Spridget Front Suspension Tube Shock Conversion
The following information is for reference only. The author does not propose to encourage any individual to duplicate this process. Persons wishing to modify their cars in a similar manner should know that this work has not been certified by any professional engineer as safe or appropriate for Sprite/Midget vehicles. It is possible that under certain circumstances, improperly modified suspension parts could suffer catastrophic failure causing serious personal injury. Also, automotive coil springs may be held or mounted under high compression and may be dangerous. This site is simply a documentation of personal efforts to modify a particular vehicle.
Spridgets use a rather outdated form of dampers called "lever-arm dampers". Note that dampers are generally referred to as "shock absorbers". Actually, the coil (or leaf) springs absorb shock; the dampers dampen oscillation. Nevertheless, since dampers are generally called "shocks", that's what we'll call them too.
Many of the tube shock kits sold for the Spridget are intended for racing. Typically, the lever shock is replaced by a fabricated upper control arm attaching to the top of the king-pin. The design shown here leaves the lever shock in place. It continues to act as the upper control arm. The lever arm shock valve is disabled so that no dampening action occurs through the lever.
Parts fabrication for this modification involved three main pieces. It also required the modification of the Monroe shocks that were used. These Monroe Road Sensor shocks are part # 5877R. This modification involves removal of the dust cover. These 4 primary parts are seen below:
1. Upper shock mount built from aluminum channel stock (or similar). Right side (in photo) is drilled 1/2". Left side is tapped 1/2"-20. The 1/2" bolt shown will go through the upper shock grommet and a 1/2"-20 nut will be tightened against the outside of the mount to prevent the bolt from turning (see photo below):
2. Lower shock mount built from 3/4" X 3/4" mild steel cold rolled bar stock. Left side (in photo) is tapped 1/2"-20 for lower shock grommet bolt. Two (slightly offset) 5/16" holes are drilled to attach this part to lower control arm (see photo below):
3. Lower shock mount base plate. The plate picture was built from 3/8" aluminum plate, but 1/4" or 3/8" steel might also have been OK. The fancy outer shape was just for appearance and was cut on a CNC mill. A rectangular plate would have worked just as well. The large center hole is need to install 1/2" tall spacers between the plate and the spring seat. (see photo below):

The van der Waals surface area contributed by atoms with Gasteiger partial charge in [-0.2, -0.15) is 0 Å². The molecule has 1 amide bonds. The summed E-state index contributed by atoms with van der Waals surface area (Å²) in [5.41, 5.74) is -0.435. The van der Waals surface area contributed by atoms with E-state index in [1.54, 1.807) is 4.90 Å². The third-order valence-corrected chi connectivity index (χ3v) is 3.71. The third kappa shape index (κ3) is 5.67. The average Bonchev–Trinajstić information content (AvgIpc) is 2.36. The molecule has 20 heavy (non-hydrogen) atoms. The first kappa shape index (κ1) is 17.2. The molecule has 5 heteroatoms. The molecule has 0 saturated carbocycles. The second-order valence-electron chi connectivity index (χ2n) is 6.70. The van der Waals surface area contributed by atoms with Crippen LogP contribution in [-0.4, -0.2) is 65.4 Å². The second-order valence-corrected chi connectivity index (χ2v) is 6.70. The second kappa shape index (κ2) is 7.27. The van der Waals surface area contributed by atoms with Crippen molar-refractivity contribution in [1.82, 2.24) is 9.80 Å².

4. Modified Monroe Shock Absorber (with dust shield removed on the upper shock in the photo seen below). These shocks are original equipment on the rear or 1984 Dodge Colts (and similar Mitsubishis)and are part # 5877R. Dust shield removal required four cuts across the top of the shield with a hack saw; then the shield was cut off with aviation tin snips. Be careful not to scratch or cut the polished shaft. The end tubes (mounted in the rubber grommets) should be carefully drilled to 1/2" (this will remove only about .016" of material):
A general picture of the shock setup can be seen below with the tube shock mounted rearward of the main suspension components. The upper shock mount is held in place with two 1/4"-28 bolts (and nuts). The two 1/4" holes drilled in the car for this purpose are the only permanent modifications required for this conversion. 1/4" stainless steel fender washers are used to help secure the engine-bay side of the 1/4"-28 bolts (PL200 construction adhesive should be used to prevent "creep" of components...this is an excellent product for use in all similar applications). For added strength or security, a piece of 2" steel plate (1/8" thick) could be substituted for the washers (with appropriately spaced holes).The position of these holes can be determined by mounting the shock on it's lower mount first. Make sure drilling is done in the "double thick" area. This is a structural reinforcment area to the upper spring seat; it is .155" thick, and should be well capable of managing loads for the upper shock mount (for reference, the factory lower "A" arm mounts are located on .093" steel and these mounts carry far higher loads). Be sure the car is jacked off the ground, with the suspension hanging free. Compress the shock about 3/4" (from maximum length) before marking the position; this will prevent the shock from "topping out" when the car is jacked up off the ground: